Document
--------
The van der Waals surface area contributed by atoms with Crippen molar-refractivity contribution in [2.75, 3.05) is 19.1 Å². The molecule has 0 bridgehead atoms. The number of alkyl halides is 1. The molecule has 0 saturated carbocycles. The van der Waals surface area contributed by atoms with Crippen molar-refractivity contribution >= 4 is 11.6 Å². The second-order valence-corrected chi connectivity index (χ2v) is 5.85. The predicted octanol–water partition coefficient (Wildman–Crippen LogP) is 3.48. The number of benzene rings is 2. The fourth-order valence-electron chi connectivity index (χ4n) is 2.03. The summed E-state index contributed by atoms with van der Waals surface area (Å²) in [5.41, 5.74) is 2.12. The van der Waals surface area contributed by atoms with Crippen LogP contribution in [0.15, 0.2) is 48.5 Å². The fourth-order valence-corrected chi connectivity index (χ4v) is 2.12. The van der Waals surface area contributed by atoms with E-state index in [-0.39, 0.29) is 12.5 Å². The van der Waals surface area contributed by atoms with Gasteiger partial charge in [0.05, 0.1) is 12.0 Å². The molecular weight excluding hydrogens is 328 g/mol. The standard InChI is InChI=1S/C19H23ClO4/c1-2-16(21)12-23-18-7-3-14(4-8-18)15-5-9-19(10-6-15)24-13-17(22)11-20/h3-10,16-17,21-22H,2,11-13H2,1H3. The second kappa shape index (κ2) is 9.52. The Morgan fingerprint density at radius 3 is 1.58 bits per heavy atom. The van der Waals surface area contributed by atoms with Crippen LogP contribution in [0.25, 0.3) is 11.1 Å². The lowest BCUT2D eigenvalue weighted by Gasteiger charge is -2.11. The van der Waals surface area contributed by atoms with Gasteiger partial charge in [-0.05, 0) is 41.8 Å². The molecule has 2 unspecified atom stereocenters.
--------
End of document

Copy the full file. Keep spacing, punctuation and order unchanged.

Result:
The van der Waals surface area contributed by atoms with Crippen molar-refractivity contribution in [2.75, 3.05) is 19.1 Å². The molecule has 0 bridgehead atoms. The number of alkyl halides is 1. The molecule has 0 saturated carbocycles. The van der Waals surface area contributed by atoms with Crippen molar-refractivity contribution >= 4 is 11.6 Å². The second-order valence-corrected chi connectivity index (χ2v) is 5.85. The predicted octanol–water partition coefficient (Wildman–Crippen LogP) is 3.48. The number of benzene rings is 2. The fourth-order valence-electron chi connectivity index (χ4n) is 2.03. The summed E-state index contributed by atoms with van der Waals surface area (Å²) in [5.41, 5.74) is 2.12. The van der Waals surface area contributed by atoms with Crippen LogP contribution in [0.15, 0.2) is 48.5 Å². The fourth-order valence-corrected chi connectivity index (χ4v) is 2.12. The van der Waals surface area contributed by atoms with E-state index in [-0.39, 0.29) is 12.5 Å². The van der Waals surface area contributed by atoms with Gasteiger partial charge in [0.05, 0.1) is 12.0 Å². The molecular weight excluding hydrogens is 328 g/mol. The standard InChI is InChI=1S/C19H23ClO4/c1-2-16(21)12-23-18-7-3-14(4-8-18)15-5-9-19(10-6-15)24-13-17(22)11-20/h3-10,16-17,21-22H,2,11-13H2,1H3. The second kappa shape index (κ2) is 9.52. The Morgan fingerprint density at radius 3 is 1.58 bits per heavy atom. The van der Waals surface area contributed by atoms with Crippen LogP contribution in [0.25, 0.3) is 11.1 Å². The lowest BCUT2D eigenvalue weighted by Gasteiger charge is -2.11. The van der Waals surface area contributed by atoms with Gasteiger partial charge in [-0.05, 0) is 41.8 Å². The molecule has 2 unspecified atom stereocenters.